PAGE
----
Apr
4
2013

Finesse Colored Pencil Blender Pens Review

 

Blending Colored Pencils with Finesse Blender Pens

by Elizabeth Gyles Johnson, artist and art instructor

 

Elizabeth Gyles Johnson is a pencil artist who focuses her art on the delights of life. Elizabeth teaches the intricacies of drawing at all skill levels to a collection of students worldwide through online workshops and classes at CreativePencils.com. Learn more about Elizabeth in our featured Artist Spotlight post, and follow her process as she draws with colored pencils and then creates a painted look with the Finesse Colored Pencil Blender pen.


 

Blending colored pencils gives a richer look to any drawing. Blending can make a colored pencil drawing look like it has been painted. The ability to accomplish that blending without stress to one's hand is something every pencil artist welcomes.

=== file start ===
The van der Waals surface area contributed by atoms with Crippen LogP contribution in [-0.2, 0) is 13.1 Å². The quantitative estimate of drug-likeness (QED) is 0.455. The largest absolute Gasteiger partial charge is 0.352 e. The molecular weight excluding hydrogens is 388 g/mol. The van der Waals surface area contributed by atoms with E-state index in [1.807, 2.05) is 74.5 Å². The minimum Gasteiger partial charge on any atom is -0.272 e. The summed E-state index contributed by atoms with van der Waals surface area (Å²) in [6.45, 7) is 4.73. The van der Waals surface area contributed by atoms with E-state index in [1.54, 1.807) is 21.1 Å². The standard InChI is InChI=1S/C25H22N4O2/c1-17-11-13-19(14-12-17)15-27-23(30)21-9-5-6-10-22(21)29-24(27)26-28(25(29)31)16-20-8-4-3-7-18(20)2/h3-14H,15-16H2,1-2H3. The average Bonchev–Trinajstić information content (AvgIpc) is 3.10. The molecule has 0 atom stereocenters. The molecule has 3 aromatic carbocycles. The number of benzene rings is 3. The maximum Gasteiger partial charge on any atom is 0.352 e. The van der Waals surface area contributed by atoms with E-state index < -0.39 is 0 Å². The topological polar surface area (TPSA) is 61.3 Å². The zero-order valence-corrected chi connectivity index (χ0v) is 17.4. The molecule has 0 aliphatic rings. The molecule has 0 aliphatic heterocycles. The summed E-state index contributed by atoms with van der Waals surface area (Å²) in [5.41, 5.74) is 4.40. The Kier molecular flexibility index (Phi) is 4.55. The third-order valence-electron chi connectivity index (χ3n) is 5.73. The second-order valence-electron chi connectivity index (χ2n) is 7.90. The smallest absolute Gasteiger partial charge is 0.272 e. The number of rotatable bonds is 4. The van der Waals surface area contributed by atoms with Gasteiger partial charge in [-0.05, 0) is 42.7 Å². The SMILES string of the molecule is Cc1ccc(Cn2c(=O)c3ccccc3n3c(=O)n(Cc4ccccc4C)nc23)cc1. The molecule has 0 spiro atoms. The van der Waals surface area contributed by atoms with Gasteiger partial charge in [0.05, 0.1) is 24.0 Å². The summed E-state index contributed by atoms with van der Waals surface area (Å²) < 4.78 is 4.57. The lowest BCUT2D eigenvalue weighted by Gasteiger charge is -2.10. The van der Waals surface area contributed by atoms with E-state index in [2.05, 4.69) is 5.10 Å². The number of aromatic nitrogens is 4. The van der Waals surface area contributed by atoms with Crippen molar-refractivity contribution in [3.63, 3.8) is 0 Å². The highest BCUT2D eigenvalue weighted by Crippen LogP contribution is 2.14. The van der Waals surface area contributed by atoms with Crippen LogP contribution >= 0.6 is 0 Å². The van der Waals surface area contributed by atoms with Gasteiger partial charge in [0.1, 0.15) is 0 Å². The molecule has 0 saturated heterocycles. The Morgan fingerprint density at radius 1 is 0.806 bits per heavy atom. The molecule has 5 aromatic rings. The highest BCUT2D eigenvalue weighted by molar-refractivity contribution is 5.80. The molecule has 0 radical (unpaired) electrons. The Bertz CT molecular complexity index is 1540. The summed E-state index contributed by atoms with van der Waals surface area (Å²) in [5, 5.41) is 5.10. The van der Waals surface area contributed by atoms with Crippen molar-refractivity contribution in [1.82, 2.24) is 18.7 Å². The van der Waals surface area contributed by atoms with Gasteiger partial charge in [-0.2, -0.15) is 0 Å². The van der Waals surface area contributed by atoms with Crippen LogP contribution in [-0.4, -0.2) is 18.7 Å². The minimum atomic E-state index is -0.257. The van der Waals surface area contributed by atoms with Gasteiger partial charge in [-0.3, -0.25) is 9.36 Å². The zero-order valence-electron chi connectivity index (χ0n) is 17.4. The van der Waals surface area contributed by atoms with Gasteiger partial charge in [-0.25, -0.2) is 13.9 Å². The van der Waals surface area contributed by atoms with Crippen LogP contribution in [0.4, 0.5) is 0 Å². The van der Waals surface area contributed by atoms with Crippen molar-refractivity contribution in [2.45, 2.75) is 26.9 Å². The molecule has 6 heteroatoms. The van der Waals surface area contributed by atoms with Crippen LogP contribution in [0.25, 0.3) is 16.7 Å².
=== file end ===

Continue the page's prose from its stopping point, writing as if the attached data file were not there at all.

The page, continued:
The Finesse Colored Pencil Blender Pen allows one to blend the colored pencil without the necessary pressure that a blending pencil requires. That is a big bonus! It is especially nice when blending large areas.

The Finesse blending solvent is housed in a pen form making it handy for travel or tossing into a bag of journal supplies for the day. There is a brush tip on each end, one bold and the other fine.

I really enjoyed the low odor formula. I never noticed a scent at all! It dries very fast, eliminating the need to wait very long before adding a new layer of color. And I love that the Finesse blending pen is acid free. You just never know when you are coloring something you will want to keep for a very long time!